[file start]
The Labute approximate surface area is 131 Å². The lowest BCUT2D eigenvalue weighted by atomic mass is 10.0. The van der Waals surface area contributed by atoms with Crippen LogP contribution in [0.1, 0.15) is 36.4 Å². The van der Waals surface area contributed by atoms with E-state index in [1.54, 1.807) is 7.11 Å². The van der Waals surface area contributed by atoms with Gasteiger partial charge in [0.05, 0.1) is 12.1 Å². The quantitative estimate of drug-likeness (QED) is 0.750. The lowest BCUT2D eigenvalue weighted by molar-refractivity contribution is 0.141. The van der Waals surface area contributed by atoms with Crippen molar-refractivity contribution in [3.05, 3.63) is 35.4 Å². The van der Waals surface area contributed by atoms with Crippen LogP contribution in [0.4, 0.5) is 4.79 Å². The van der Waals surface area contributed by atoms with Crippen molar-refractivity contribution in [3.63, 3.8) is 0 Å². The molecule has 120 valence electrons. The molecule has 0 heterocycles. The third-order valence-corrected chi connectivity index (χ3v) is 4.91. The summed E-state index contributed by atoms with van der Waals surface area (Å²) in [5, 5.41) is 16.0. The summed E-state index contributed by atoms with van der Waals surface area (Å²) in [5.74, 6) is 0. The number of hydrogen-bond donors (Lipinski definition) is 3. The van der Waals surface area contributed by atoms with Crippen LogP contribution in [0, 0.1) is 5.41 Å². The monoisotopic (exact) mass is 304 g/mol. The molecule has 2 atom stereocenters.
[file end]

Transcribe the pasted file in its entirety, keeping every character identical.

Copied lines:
The Labute approximate surface area is 131 Å². The lowest BCUT2D eigenvalue weighted by atomic mass is 10.0. The van der Waals surface area contributed by atoms with Crippen LogP contribution in [0.1, 0.15) is 36.4 Å². The van der Waals surface area contributed by atoms with E-state index in [1.54, 1.807) is 7.11 Å². The van der Waals surface area contributed by atoms with Gasteiger partial charge in [0.05, 0.1) is 12.1 Å². The quantitative estimate of drug-likeness (QED) is 0.750. The lowest BCUT2D eigenvalue weighted by molar-refractivity contribution is 0.141. The van der Waals surface area contributed by atoms with Crippen molar-refractivity contribution in [3.05, 3.63) is 35.4 Å². The van der Waals surface area contributed by atoms with Crippen LogP contribution in [0.4, 0.5) is 4.79 Å². The van der Waals surface area contributed by atoms with Crippen molar-refractivity contribution in [3.63, 3.8) is 0 Å². The molecule has 120 valence electrons. The molecule has 0 heterocycles. The third-order valence-corrected chi connectivity index (χ3v) is 4.91. The summed E-state index contributed by atoms with van der Waals surface area (Å²) in [5, 5.41) is 16.0. The summed E-state index contributed by atoms with van der Waals surface area (Å²) in [5.74, 6) is 0. The number of hydrogen-bond donors (Lipinski definition) is 3. The van der Waals surface area contributed by atoms with Crippen LogP contribution in [0, 0.1) is 5.41 Å². The monoisotopic (exact) mass is 304 g/mol. The molecule has 2 atom stereocenters.